It's always been my favorite column in the paper every morning. Snippets about the Sapinta, Romania town with their last tart words ("I was a mechanic. I always worked hard. As long as I lived, I hated the Communists. And I loved the schnpps. Drink one for me."), the wild wallabies in NY ("and they probably were seen by several natives who figured it would be best just to keep quiet - and quit drinking"), the Alaskan otters, and the mailrooms of WTC come to mind. I can't wait for another volume. A story that I particularly enjoyed was too recent to be included in this volume - the one about a reporter with a cubicle in the Pentagon who was last published before I was born. The first reviewer here who gave a low rating based on "dryness" because of the story's "informational" focus rather missed the point didn't she? Sheesh. If you appreciate your daily dose of life's interesting nooks and crannies, you'll enjoy this volume.
2 von 2 Kunden fanden die folgende Rezension hilfreich
4.0 von 5 Sternen The "A- Head" Is Classic 1. November 2002
Von Jeremy S. Burnich - Veröffentlicht auf Amazon.com
Format: Gebundene Ausgabe Verifizierter Kauf
As an avid reader of the Wall Street Journal (can someone be an avid reader of a business newspaper) I always look forward to the funny middle section with my cup of coffee.
Sometimes hysterical, other times sweet, and always fashioned prose, this collection captures some of the small bits of gold that sprinkle this paper everyday.
This is a good book for a plane, bathroom, traffic jam, or for a laugh before bed. Each story is short and sweet as of course is the writing itself. A gem to be picked, twirled around, and enjoyed, each stroy is a unique facet.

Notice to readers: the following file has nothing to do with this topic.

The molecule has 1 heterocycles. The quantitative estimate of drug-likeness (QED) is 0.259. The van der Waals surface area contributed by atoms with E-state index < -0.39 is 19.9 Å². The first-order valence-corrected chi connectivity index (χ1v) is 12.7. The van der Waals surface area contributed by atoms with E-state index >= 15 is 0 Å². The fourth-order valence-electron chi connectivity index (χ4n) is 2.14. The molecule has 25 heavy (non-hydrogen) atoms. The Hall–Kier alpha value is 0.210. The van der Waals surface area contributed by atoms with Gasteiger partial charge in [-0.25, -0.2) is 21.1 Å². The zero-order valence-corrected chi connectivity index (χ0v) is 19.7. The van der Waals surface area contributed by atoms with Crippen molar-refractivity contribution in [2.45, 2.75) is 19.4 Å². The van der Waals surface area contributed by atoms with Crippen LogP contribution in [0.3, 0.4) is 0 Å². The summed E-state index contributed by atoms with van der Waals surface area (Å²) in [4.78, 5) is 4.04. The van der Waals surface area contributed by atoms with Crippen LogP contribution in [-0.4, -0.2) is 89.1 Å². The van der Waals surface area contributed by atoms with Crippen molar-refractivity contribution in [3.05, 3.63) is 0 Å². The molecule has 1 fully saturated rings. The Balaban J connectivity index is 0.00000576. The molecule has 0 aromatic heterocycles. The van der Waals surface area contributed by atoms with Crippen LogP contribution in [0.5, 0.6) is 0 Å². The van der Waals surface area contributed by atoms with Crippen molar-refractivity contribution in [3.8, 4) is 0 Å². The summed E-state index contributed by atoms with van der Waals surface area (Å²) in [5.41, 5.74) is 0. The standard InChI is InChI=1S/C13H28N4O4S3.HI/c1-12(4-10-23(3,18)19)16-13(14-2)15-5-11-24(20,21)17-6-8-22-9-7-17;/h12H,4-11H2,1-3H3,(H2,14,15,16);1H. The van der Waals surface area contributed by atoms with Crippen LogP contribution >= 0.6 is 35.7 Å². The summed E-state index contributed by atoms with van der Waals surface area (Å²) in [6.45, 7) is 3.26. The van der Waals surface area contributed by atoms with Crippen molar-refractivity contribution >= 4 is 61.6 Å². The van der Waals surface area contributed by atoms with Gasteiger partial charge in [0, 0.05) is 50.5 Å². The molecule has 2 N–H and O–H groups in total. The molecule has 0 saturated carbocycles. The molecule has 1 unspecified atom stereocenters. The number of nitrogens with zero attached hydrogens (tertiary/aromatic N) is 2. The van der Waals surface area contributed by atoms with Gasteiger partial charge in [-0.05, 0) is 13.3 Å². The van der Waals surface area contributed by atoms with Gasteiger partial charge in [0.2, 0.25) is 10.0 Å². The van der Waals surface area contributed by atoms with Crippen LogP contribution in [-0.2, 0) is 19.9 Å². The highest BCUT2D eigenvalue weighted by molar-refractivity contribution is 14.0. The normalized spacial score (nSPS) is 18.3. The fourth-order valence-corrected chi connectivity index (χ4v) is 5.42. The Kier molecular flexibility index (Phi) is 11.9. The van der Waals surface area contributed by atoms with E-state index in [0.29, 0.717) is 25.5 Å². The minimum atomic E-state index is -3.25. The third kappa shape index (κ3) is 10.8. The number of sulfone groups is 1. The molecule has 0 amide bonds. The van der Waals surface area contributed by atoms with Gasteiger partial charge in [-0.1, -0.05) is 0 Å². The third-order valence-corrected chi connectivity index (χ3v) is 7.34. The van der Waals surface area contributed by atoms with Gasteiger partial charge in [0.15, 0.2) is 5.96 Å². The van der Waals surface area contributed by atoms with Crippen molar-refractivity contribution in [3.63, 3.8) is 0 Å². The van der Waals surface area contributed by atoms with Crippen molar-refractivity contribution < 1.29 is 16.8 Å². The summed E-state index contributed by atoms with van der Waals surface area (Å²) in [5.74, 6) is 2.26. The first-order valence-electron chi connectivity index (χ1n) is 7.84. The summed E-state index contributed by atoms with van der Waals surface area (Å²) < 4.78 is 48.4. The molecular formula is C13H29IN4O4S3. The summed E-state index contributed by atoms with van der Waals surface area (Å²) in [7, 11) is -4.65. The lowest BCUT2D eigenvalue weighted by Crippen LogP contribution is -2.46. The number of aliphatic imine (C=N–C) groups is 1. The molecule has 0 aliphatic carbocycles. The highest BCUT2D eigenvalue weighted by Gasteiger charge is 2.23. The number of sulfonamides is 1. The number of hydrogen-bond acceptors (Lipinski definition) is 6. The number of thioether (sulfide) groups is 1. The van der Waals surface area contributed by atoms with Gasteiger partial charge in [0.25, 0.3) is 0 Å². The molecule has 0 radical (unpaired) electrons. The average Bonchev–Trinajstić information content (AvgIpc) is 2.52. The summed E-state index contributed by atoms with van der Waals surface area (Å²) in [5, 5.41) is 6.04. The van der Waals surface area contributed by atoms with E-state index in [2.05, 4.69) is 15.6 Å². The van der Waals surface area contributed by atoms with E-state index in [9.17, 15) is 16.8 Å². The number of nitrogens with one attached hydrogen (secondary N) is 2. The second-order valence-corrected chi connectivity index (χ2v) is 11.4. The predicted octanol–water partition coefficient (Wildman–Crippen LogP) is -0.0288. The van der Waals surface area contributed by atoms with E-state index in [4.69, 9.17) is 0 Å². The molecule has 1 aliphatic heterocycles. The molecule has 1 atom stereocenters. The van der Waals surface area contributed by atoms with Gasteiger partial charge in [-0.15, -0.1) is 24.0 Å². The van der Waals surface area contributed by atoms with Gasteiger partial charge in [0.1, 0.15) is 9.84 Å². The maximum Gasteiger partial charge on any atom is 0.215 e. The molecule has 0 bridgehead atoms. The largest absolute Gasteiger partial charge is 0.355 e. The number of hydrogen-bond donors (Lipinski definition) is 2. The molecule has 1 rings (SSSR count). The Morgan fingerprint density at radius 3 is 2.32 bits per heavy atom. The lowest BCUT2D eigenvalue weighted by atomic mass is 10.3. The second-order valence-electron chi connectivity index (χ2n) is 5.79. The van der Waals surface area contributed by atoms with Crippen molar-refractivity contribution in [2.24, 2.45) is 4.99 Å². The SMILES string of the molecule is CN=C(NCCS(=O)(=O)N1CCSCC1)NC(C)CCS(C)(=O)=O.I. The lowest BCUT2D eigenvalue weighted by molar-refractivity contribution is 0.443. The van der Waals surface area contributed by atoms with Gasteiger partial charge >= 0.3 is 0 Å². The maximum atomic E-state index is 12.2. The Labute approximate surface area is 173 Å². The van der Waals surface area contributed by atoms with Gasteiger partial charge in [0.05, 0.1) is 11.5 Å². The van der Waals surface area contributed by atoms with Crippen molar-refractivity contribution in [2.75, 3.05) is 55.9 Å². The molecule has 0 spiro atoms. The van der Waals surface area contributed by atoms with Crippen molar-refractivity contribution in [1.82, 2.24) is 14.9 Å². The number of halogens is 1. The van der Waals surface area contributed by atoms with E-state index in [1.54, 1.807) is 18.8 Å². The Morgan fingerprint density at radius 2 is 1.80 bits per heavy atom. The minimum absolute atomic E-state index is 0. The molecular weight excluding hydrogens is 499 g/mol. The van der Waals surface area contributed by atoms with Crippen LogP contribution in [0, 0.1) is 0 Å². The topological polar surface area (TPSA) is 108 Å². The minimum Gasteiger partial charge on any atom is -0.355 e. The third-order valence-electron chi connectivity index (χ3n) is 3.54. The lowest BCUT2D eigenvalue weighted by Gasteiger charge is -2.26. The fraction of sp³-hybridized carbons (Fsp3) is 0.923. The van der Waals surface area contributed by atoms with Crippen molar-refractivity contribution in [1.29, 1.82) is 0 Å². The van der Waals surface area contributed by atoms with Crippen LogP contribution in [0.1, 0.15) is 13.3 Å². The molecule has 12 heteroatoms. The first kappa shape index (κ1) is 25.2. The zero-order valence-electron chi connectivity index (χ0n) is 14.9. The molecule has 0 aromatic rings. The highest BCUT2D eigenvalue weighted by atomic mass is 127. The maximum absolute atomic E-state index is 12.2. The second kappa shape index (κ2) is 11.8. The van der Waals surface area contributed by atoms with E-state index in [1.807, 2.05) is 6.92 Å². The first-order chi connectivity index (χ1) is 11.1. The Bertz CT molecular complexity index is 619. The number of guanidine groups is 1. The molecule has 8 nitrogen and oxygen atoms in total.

When finished, pick up the Journal, at least for the whymsical middle section.
4 von 4 Kunden fanden die folgende Rezension hilfreich
5.0 von 5 Sternen Fabulous (but at least one urban legend?) 22. August 2002
Von J. T. Anderson - Veröffentlicht auf Amazon.com
Format: Gebundene Ausgabe Verifizierter Kauf
I enjoyed this so much that I got a copy for somebody else, who pointed out that chapter 25 ("The Steak Tender, the Soup Positively Rodentine") is apparently cited as an urban legend. That left me wondering how many of these columns are "real" and how many are just cleverly woven yarns. But real or not, it's a terrific read.
13 von 13 Kunden fanden die folgende Rezension hilfreich
5.0 von 5 Sternen Middle, but Not Mediocre 8. Juni 2002
Von A.Trendl HungarianBookstore.com - Veröffentlicht auf Amazon.com
Format: Gebundene Ausgabe
Like many readers checking out this book, I've read the "middle column" for years. I'm bemused to learn everyone else calls it the same thing. What else could it be called? "That funky human interest article in the WSJ that has no direct relationship to anything else in the paper"? Maybe, but that would take too long to say.
"Floating off the Page: The Best Stories from The Wall Street Journal's "Middle Column"" covers all those stories you missed. On one hand, it is just a collection of articles from a well-read newspaper column. On the other, it is a peek into the unusual world we live in. As bizarre as some of these stories are, as much as you'll look and tell the other person with you, "listen to this, there's this guy in New York who...", these are real life.
It isn't all humor, but you'll find many a chuckle in the book. You'll wonder where and how they found these people, but you'll be drawn into every page. The middle column isn't one of those selection of odd newswire stories, but a fully-researched look into one story, and all its oddities. They are written with as much erudite literary prowess as the rest of the WSJ, but without the MBA-level knowledge required.
Coffeehouses should stock this one, as well as waiting rooms at dentists' office everywhere.
I fully recommend "Floating off the Page: The Best Stories from The Wall Street Journal's "Middle Column""
Anthony Trendl